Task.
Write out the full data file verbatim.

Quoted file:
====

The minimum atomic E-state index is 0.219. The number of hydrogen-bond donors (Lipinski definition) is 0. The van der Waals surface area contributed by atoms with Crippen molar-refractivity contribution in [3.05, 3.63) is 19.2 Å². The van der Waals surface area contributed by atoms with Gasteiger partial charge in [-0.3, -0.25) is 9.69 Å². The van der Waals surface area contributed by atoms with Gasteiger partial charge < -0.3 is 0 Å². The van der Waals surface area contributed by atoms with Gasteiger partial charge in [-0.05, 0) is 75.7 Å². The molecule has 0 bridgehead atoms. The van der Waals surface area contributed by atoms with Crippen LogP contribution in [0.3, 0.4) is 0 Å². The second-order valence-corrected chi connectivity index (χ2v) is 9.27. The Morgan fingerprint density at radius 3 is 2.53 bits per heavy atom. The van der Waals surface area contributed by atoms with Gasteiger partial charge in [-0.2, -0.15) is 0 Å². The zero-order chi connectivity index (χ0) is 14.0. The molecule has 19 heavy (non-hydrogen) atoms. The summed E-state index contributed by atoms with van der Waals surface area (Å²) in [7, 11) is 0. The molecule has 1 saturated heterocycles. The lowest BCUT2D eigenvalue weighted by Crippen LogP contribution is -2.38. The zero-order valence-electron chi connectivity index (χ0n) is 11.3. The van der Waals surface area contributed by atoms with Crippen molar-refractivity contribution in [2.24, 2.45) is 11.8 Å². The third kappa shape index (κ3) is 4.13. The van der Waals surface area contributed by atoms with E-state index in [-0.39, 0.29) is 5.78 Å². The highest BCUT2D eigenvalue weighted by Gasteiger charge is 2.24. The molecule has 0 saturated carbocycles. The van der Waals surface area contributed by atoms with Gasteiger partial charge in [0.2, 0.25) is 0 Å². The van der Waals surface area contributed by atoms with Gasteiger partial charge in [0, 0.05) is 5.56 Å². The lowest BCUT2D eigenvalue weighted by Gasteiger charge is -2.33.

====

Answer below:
The minimum atomic E-state index is 0.219. The number of hydrogen-bond donors (Lipinski definition) is 0. The van der Waals surface area contributed by atoms with Crippen molar-refractivity contribution in [3.05, 3.63) is 19.2 Å². The van der Waals surface area contributed by atoms with Gasteiger partial charge in [-0.3, -0.25) is 9.69 Å². The van der Waals surface area contributed by atoms with Gasteiger partial charge < -0.3 is 0 Å². The van der Waals surface area contributed by atoms with Gasteiger partial charge in [-0.05, 0) is 75.7 Å². The molecule has 0 bridgehead atoms. The van der Waals surface area contributed by atoms with Crippen LogP contribution in [0.3, 0.4) is 0 Å². The second-order valence-corrected chi connectivity index (χ2v) is 9.27. The Morgan fingerprint density at radius 3 is 2.53 bits per heavy atom. The van der Waals surface area contributed by atoms with Gasteiger partial charge in [-0.2, -0.15) is 0 Å². The zero-order chi connectivity index (χ0) is 14.0. The molecule has 19 heavy (non-hydrogen) atoms. The summed E-state index contributed by atoms with van der Waals surface area (Å²) in [7, 11) is 0. The molecule has 1 saturated heterocycles. The lowest BCUT2D eigenvalue weighted by Crippen LogP contribution is -2.38. The zero-order valence-electron chi connectivity index (χ0n) is 11.3. The van der Waals surface area contributed by atoms with Crippen molar-refractivity contribution in [2.24, 2.45) is 11.8 Å². The third kappa shape index (κ3) is 4.13. The van der Waals surface area contributed by atoms with E-state index in [-0.39, 0.29) is 5.78 Å². The highest BCUT2D eigenvalue weighted by Gasteiger charge is 2.24. The molecule has 0 saturated carbocycles. The van der Waals surface area contributed by atoms with Gasteiger partial charge in [0.2, 0.25) is 0 Å². The van der Waals surface area contributed by atoms with Gasteiger partial charge in [0, 0.05) is 5.56 Å². The lowest BCUT2D eigenvalue weighted by Gasteiger charge is -2.33.